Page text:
Test platform for AC62 design ideas
(Oops – make that “ACC”)
The AC62 rule was replaced by 49 foot “America’s Cup Class” in April 2015
The Artemis Racing AC45 “Turbo” has flared hulls to make room for cockpits, wheel steering and a grinding pedestal. The crossbeams are longer than on a standard AC45, giving a length to beam ratio useful for testing AC62 design concepts. The main crossbeam and the daggerboards are further forward. Like an AC62 there is a “pod” or “longeron” under the wing. Raising and lowering the daggerboards and rake and cant are controlled by hydraulic systems. Like on their AC72 and unlike the standard AC45, the jib is self-tacking.
One design AC45 for America’s Cup World Series racing
Remember that this boat will not race in the America’s Cup World Series – it is purely a development boat for testing design ideas for the AC62 catamaran that will race in the America’s Cup in 2017. I explain the rules for one design “racing” AC45’s and “development” AC45’s here and here.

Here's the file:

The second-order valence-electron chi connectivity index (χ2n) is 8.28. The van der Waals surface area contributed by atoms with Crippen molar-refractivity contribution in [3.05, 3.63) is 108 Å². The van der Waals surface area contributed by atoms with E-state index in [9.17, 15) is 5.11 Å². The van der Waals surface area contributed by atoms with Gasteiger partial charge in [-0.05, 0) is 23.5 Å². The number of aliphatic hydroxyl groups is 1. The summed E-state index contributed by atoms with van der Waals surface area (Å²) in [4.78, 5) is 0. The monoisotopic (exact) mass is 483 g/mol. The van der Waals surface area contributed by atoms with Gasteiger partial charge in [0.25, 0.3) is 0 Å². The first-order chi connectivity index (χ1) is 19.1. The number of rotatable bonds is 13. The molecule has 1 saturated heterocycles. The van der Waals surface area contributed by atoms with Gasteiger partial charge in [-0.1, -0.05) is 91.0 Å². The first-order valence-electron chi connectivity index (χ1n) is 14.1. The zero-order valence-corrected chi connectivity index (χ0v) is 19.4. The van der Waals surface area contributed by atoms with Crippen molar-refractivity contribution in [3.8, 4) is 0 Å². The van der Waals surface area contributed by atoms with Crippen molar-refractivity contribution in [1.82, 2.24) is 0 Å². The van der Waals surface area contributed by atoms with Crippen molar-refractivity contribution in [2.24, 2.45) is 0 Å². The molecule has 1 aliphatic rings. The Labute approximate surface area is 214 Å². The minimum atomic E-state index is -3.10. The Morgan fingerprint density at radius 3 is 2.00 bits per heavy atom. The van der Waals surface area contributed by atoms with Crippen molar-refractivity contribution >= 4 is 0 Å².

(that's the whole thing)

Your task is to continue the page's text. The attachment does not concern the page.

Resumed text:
Artemis has another AC45 from the previous campaign, which has also been modified as a test boat, but not (yet) as extensively as the “Turbo.” They will acquire a third, new AC45 for racing in the America’s Cup World Series as a one design foiler.
Six teams at four different places in the AC62 design cycle.
Oops – Luna Rossa withdrew their challenger the AC62 was dropped for the ACC.
Artemis and Oracle are both currently ahead of Luna Rossa and Ben Ainslie Racing, who have so far only shown test AC45’s that use the standard hulls and beams. Emirates Team New Zealand and Team France are just beginning to convert standard AC45’s to the one design foiling version in order to begin racing in the America’s Cup World Series in June. ETNZ will then build a test boat using the AC45 they have acquired from Team Australia. Team France has only this month (February 2015) acquired a standard AC45 which they will modify to the one design standard for racing. They have no plans at the moment to build a development boat.